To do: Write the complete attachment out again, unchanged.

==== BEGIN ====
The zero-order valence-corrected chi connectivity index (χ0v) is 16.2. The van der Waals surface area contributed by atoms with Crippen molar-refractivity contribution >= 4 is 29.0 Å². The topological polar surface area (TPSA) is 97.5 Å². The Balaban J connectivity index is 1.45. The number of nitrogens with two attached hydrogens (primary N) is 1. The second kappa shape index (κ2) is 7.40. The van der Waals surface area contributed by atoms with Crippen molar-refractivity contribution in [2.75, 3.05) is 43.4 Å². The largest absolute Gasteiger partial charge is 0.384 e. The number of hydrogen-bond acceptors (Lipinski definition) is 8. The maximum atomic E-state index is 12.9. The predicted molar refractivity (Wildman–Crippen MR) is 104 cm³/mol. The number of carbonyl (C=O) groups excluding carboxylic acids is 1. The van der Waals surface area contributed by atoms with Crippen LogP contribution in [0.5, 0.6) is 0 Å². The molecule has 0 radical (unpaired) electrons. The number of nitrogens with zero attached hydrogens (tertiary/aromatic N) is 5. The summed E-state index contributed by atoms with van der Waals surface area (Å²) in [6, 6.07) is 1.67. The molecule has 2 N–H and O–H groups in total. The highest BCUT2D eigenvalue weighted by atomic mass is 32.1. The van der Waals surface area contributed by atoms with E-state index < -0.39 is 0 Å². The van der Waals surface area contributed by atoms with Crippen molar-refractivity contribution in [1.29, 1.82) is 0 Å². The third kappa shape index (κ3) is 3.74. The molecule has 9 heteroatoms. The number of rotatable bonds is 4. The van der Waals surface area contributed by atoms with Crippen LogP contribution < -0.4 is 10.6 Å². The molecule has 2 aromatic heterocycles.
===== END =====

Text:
The zero-order valence-corrected chi connectivity index (χ0v) is 16.2. The van der Waals surface area contributed by atoms with Crippen molar-refractivity contribution >= 4 is 29.0 Å². The topological polar surface area (TPSA) is 97.5 Å². The Balaban J connectivity index is 1.45. The number of nitrogens with two attached hydrogens (primary N) is 1. The second kappa shape index (κ2) is 7.40. The van der Waals surface area contributed by atoms with Crippen molar-refractivity contribution in [2.75, 3.05) is 43.4 Å². The largest absolute Gasteiger partial charge is 0.384 e. The number of hydrogen-bond acceptors (Lipinski definition) is 8. The maximum atomic E-state index is 12.9. The predicted molar refractivity (Wildman–Crippen MR) is 104 cm³/mol. The number of carbonyl (C=O) groups excluding carboxylic acids is 1. The van der Waals surface area contributed by atoms with Crippen LogP contribution in [0.5, 0.6) is 0 Å². The molecule has 0 radical (unpaired) electrons. The number of nitrogens with zero attached hydrogens (tertiary/aromatic N) is 5. The summed E-state index contributed by atoms with van der Waals surface area (Å²) in [6, 6.07) is 1.67. The molecule has 2 N–H and O–H groups in total. The highest BCUT2D eigenvalue weighted by atomic mass is 32.1. The van der Waals surface area contributed by atoms with E-state index < -0.39 is 0 Å². The van der Waals surface area contributed by atoms with Crippen molar-refractivity contribution in [1.29, 1.82) is 0 Å². The third kappa shape index (κ3) is 3.74. The molecule has 9 heteroatoms. The number of rotatable bonds is 4. The van der Waals surface area contributed by atoms with Crippen LogP contribution < -0.4 is 10.6 Å². The molecule has 2 aromatic heterocycles.